Being the CEO of a S&P 500 company in America is a pretty sweet deal: The average base salary for such a position is more than $10 million a year. Add in stock options and other benefits, and that number typically almost doubles.
The working stiffs who actually produce the goods and/or services the company sells? Not quite as cushy a situation. The average full-time worker in this country earns about $45,550 annually — and many of them earn considerably less.
In the late 1950s, according to Forbes, the typical CEO made 20 times the salary of his or her average worker. The gap has gotten much, much bigger.
According to an analysis by the Economic Policy Institute, a Washington, D.C.-based think tank, CEO compensation at America’s 350 biggest companies rose by over 1000% between 1978 and 2017, while workers’ wages rose a mere 11.2% during the same period.
Data collected by 24/7 Wall St. has identified the 50 companies with the most dramatic inequalities between CEO compensation and workers’ pay. Though many of these companies are international conglomerates, the study used American employee salaries in the comparison. If international pay scales were used instead, the gap would be more than 1,000 to one for some 33 of the corporations studied.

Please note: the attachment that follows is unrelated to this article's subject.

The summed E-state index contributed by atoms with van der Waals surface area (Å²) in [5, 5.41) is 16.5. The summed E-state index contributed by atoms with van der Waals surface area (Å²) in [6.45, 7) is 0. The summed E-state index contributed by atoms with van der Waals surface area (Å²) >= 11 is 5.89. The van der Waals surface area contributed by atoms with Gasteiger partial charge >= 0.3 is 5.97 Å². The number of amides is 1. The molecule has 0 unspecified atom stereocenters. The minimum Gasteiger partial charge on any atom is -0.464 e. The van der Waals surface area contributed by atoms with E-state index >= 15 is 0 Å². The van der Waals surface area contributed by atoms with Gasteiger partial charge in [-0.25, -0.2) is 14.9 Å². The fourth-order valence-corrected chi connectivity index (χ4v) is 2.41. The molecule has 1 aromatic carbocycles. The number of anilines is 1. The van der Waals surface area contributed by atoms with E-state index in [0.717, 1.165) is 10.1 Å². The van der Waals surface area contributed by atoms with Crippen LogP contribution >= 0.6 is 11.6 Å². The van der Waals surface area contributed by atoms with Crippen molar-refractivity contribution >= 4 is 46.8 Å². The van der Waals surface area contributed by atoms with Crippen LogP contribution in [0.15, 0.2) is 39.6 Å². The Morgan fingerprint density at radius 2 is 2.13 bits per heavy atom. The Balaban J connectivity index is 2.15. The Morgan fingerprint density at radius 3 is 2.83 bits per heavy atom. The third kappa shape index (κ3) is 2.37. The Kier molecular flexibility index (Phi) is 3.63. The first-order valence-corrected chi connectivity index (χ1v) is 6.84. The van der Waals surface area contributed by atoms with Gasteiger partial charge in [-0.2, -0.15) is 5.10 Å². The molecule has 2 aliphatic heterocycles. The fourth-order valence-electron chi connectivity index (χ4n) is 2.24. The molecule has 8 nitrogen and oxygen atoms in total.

That almost makes CVS Health’s ratio of 434 to one, based on CEO Larry J. Merlo’s actual salary, seem reasonable. Almost. Of course when you factor in his total compensation package, that number almost doubles. While Merlo takes home $12,105,481 in cash and $22,855,374 overall, his employees enjoy a median annual income of $27,900.
In fact, Merlo’s salary is in the normal range for the head of a big corporation (CVS grew exponentially in late 2017 when it merged with the health insurer Aetna in one of the biggest mergers of the year). It’s the immense gap between his paycheck and that of his average employee that makes him seem obscenely overpaid.
Though the typical worker at Walmart is paid even less than his or her counterpart at CVS — at $24,600 — the company’s CEO has a base salary of “only” $5,133,256, making the ratio 209 to one. And while the CEO of Universal Health Services gets $6,373,857, his employees average out at $54,600, so the ratio is 117 to one, which almost seems fair.